Chapter IX


While in the work of which I have spoken, I was stationed for a while in Reno, Nevada, and there I met Mr. Berg, my husband, who was afterwards to play so large a part in the most marvelous experience that ever came into my life. When my work was finished in Reno, Nevada, I went on to Ogden, Utah, to complete some unfinished work there. Mr. Berg hurried to Ogden, as I was soon leaving for the far east, and there we were married in a little Methodist Church at the close of a Wednesday night service. Mr. Berg (whose name in full is Hjalmer Emmanuel Berg) was a very sweet singer, and shortly after this, my father invited us to go on an evangelistic tour with him, Mr. Berg having charge of the music. It was during this revival period, under my father’s preaching, that Mr. Berg volunteered for the ministry. However, he had had since childhood a sincere faith in the Word of God, and with a strong Christian background, had carried through life an unshaken faith in Jesus Christ as the Savior. My husband did not know my religious convictions when he married me, and never suspected the unbelief that was in my heart. In fact I never told any one of the doubts that had come to be a very part of my existence and changed my entire views of life.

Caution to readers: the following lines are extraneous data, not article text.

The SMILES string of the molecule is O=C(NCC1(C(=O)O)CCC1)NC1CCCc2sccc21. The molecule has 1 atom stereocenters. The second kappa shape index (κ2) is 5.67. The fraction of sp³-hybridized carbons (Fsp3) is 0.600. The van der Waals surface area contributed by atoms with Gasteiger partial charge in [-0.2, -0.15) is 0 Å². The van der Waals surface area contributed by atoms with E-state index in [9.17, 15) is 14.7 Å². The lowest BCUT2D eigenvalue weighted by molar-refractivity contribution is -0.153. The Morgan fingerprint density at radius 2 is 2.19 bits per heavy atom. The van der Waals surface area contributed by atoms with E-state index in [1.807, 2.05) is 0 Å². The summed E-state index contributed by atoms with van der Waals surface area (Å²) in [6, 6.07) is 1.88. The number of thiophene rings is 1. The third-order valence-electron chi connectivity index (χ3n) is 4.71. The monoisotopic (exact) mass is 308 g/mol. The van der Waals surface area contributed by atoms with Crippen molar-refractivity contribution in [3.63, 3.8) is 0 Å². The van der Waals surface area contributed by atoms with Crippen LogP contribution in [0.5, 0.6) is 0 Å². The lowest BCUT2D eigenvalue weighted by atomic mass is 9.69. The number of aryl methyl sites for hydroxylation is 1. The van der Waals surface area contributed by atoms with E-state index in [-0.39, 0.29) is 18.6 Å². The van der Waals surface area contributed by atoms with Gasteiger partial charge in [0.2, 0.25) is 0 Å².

I am so glad that I did not air my unbelief. Not a breath of it ever marred a single life, and thanks for this is due to my father, whom I often heard say, (though I cannot remember the exact words) “If you have doubts, keep them to yourself; do not be a stumbling block to some one else. It is bad enough to fall into Hell, without lying down in the path of some one else and causing them to stumble over you into destruction.” I was conscious that I had lost out of life something that had made the whole world look different; a steadying power and restraining influence that nothing could ever take the place of. And though I never put into words, there was in my heart this thought: “I am not going to take this faith away from any one, for I have nothing to give them in place of it.”